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Thing a Week Four

Jonathan Coulton

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Album Review

Finishing off his string of song-per-week albums, Jonathan Coulton takes a little piece of everything he's touched upon in previous albums and puts the influences together. There's some pathos and some power pop; there are love songs, singer/songwriter ballads, and heavily overhauled cover songs. The album opens with a power pop bit devoted to the joys of SkyMall shopping, followed by a slightly heart-wrenching ballad to the male seahorse as he's abandoned by the female. After a creepy turn courtesy of some excellent use of minor chords in "Creepy Doll," one of the best compositions of the albums is presented, a singer/songwriter ballad to a Sasquatch that invokes a bit of a backing band and a small, light crew of backup singers in "Under the Pines." Just after the fairly quirky Bigfoot love song, self-defeatism gets a round of power pop par excellence in "Big Bad World One." It's this constant mix of silliness in lyrical content and deeper, heartfelt emotions and allegories to the follies of human experience that really encapsulates Coulton's work. Always wrapped up in an arrangement worthy of more mainstream success ("Pull the String" could very well have been a Foo Fighters hit), the songs flow along their various courses, some paying tribute to classic artists or their general aesthetics, some entirely original in form, some outright corny with a wink to the audience. Power pop constantly mixes with nonstandard content (catalog shopping in "SkyMall," dystopian chaos in "The Big Boom"); gorgeous sensitive ballads mix with calculated hatred in "Make You Cry." Each installation in the Thing a Week, Rovi

Customer Reviews

What Kind of Sad World Is It . . .

When the latest lame single from Avril Lavigne (a fine person, I'm sure, not saying anything bad about her, but still . . .) gets 3400 (that's three-thousand, four-hundred) reviews on iTunes in, what, a week? And Thing a Week Four from Jonathan Coulter, who is not only more talented but also taller than Avril Lavigne by several inches, only has two? Now possibly three? What in the world is wrong with humanity? All I know is, tracks like "Mr. Fancy Pants" and "Creepy Doll" and "You Ruined Everything" are a lot more compelling and real-life than "SK8ER BOY" (really, I'm not picking on Avril, I'm just trying to make a point). If you live an actual life and/or have an actual job, I guarantee you will find more to identify with in the works of Jonathan Coulton than in, say, the works of Fergie or Natalie Furtado or The Red Hot Chili Peppers (who are all fine folks, by the way, I'm sure of it). The point being: buy everything Jonathan has ever done! That is all.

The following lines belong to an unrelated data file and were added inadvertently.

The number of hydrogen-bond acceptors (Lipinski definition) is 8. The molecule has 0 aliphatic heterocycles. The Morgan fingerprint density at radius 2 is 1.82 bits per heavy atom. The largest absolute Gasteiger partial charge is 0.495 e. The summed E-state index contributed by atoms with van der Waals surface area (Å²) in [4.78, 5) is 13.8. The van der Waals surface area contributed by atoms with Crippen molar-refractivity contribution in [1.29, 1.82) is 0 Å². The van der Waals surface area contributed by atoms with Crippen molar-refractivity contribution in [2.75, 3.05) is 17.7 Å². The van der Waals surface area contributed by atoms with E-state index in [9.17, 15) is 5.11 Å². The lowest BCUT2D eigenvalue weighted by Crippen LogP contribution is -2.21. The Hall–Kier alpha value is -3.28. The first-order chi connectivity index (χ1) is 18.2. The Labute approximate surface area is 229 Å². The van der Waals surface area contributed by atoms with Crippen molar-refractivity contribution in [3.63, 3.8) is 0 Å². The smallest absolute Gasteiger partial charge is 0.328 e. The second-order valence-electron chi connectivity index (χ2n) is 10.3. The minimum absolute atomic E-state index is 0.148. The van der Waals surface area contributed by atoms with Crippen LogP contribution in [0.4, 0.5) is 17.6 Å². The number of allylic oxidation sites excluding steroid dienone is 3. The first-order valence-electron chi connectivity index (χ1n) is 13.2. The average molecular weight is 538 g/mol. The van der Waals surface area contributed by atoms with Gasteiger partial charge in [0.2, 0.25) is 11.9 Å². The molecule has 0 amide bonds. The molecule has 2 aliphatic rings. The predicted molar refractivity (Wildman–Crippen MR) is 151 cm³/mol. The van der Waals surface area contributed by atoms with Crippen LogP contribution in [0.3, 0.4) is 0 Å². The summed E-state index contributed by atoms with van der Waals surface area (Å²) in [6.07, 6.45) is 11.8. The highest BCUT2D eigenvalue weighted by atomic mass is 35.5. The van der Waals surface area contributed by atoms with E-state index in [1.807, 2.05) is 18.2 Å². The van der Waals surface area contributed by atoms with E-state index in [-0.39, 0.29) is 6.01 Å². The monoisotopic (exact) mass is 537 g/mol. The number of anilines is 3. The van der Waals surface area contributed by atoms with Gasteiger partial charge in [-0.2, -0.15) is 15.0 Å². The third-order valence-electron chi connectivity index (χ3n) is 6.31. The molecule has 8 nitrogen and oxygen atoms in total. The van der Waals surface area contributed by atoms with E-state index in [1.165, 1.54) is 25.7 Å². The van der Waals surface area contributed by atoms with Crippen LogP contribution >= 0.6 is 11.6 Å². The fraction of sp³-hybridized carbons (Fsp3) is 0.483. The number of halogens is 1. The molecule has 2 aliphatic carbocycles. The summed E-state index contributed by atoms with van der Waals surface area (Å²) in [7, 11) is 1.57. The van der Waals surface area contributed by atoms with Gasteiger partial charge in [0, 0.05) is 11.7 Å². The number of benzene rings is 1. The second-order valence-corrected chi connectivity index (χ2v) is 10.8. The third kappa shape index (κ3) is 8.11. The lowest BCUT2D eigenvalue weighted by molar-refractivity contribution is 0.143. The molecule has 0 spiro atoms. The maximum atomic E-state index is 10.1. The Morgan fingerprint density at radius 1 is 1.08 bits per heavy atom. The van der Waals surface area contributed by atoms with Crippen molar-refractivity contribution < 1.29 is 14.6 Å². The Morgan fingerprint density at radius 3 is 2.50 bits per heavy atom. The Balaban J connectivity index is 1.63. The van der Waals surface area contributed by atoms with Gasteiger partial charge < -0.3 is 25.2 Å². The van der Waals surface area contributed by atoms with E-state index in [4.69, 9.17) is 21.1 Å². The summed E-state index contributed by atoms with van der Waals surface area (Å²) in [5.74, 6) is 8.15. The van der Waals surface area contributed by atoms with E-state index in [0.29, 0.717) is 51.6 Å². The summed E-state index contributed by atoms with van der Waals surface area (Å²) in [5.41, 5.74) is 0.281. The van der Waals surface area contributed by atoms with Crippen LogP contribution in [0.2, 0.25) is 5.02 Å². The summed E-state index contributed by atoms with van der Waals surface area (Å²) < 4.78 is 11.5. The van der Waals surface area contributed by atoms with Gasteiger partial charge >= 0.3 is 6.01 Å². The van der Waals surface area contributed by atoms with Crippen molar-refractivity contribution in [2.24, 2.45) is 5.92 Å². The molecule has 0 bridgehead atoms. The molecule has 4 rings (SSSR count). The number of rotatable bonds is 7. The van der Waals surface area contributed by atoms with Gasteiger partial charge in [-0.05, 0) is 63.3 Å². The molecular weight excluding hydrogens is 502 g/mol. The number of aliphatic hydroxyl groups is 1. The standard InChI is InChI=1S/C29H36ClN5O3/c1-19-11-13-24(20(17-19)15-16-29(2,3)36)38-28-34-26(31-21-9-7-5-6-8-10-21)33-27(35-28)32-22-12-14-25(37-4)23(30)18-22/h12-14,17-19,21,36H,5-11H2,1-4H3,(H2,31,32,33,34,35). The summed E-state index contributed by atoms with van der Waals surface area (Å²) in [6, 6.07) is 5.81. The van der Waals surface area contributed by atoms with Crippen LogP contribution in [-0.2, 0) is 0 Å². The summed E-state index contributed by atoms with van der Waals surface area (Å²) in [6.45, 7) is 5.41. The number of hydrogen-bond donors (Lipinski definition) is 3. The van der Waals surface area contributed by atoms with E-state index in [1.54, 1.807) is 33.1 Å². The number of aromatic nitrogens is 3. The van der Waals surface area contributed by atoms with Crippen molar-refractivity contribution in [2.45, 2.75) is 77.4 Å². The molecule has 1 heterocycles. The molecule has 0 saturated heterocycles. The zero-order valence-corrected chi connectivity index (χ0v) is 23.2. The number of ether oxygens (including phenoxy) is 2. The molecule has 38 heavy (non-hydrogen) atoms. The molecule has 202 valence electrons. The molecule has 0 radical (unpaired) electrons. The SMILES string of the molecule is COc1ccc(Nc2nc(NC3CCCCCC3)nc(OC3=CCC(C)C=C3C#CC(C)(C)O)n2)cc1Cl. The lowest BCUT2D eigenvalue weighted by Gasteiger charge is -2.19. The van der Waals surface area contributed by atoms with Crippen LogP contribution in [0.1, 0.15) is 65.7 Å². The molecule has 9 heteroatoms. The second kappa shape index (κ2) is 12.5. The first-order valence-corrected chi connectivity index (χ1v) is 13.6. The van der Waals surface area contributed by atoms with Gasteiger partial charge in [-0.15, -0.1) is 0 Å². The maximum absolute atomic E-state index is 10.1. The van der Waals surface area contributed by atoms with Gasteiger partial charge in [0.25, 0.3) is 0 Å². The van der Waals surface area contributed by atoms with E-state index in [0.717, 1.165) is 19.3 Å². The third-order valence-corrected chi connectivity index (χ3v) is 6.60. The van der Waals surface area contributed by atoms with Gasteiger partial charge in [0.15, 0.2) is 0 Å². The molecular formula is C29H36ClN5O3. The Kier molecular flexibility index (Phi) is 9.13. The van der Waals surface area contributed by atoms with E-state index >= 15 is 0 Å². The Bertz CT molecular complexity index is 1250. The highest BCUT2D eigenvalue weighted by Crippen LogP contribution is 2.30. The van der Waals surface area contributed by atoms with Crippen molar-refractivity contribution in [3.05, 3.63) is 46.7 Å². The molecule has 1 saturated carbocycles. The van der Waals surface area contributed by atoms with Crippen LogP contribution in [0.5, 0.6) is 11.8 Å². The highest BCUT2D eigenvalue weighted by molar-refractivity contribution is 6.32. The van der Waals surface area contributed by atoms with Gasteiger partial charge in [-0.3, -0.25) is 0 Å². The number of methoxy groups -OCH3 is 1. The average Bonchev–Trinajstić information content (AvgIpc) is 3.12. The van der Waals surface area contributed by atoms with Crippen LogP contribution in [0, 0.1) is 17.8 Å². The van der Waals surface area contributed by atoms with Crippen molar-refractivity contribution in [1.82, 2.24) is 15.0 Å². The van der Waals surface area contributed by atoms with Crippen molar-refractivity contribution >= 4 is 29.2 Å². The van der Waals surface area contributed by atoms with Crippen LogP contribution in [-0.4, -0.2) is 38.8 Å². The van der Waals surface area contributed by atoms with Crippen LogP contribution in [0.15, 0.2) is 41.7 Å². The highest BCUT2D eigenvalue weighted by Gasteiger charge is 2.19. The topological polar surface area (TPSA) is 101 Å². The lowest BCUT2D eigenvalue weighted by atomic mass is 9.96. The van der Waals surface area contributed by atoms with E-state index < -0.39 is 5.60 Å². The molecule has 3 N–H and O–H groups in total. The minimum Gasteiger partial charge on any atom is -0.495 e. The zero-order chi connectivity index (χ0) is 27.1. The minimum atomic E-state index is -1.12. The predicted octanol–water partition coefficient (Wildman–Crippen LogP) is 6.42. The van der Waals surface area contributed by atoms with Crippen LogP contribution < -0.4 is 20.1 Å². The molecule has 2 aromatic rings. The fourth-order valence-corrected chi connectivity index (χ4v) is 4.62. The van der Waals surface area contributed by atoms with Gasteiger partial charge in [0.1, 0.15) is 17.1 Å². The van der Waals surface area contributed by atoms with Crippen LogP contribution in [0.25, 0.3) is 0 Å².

Coulton's work is to be savored like fine wine.

As the last set of songs from Coultons stunningly successful podcast series "Thing A Week," 'Thing A Week Four' contains some of the best songs of all: "Under the Pines", which posits that during the filming of 'In Search Of' Leonard Nimoy and Sasquatch had a tawdry love affair, under the aformentioned pines. It also contains one of the shortest songs, "Mr. Fancy Pants", and stirring renditions of two Queen songs to close out the set. Coulton is to be lauded for such an effort, and congratulated on it's success. Please enjoy these works.

Genius

Jonathan Coulton is very funny *and* very listenable. It's hard to find clever music that's this good musically. His covers, like We Are the Champions, are creative and melodic, but the wry, funny stuff like Creepy Doll is really wonderful. Then there are the sweet tunes like Seahorse. Anyway, love him. Buy everything.

Biography

Born: December 1, 1970 in NY

Genre: Pop

Years Active: '00s, '10s

When They Might Be Giants were first starting out they experimented with an answering machine service named Dial-a-Song, by means of which listeners could call them in Brooklyn and listen to a random taped song. The service was popular enough that it broke down frequently, but not before it helped them get signed to an indie label, Bar/None. Jonathan Coulton, standing on the shoulders of the Giants both musically and spiritually, found fame by the 21st century equivalent of Dial-a-Song through "Thing...
Full Bio
Thing a Week Four, Jonathan Coulton
View In iTunes
  • $9.99
  • Genres: Pop, Music
  • Released: Dec 15, 2006

Customer Ratings

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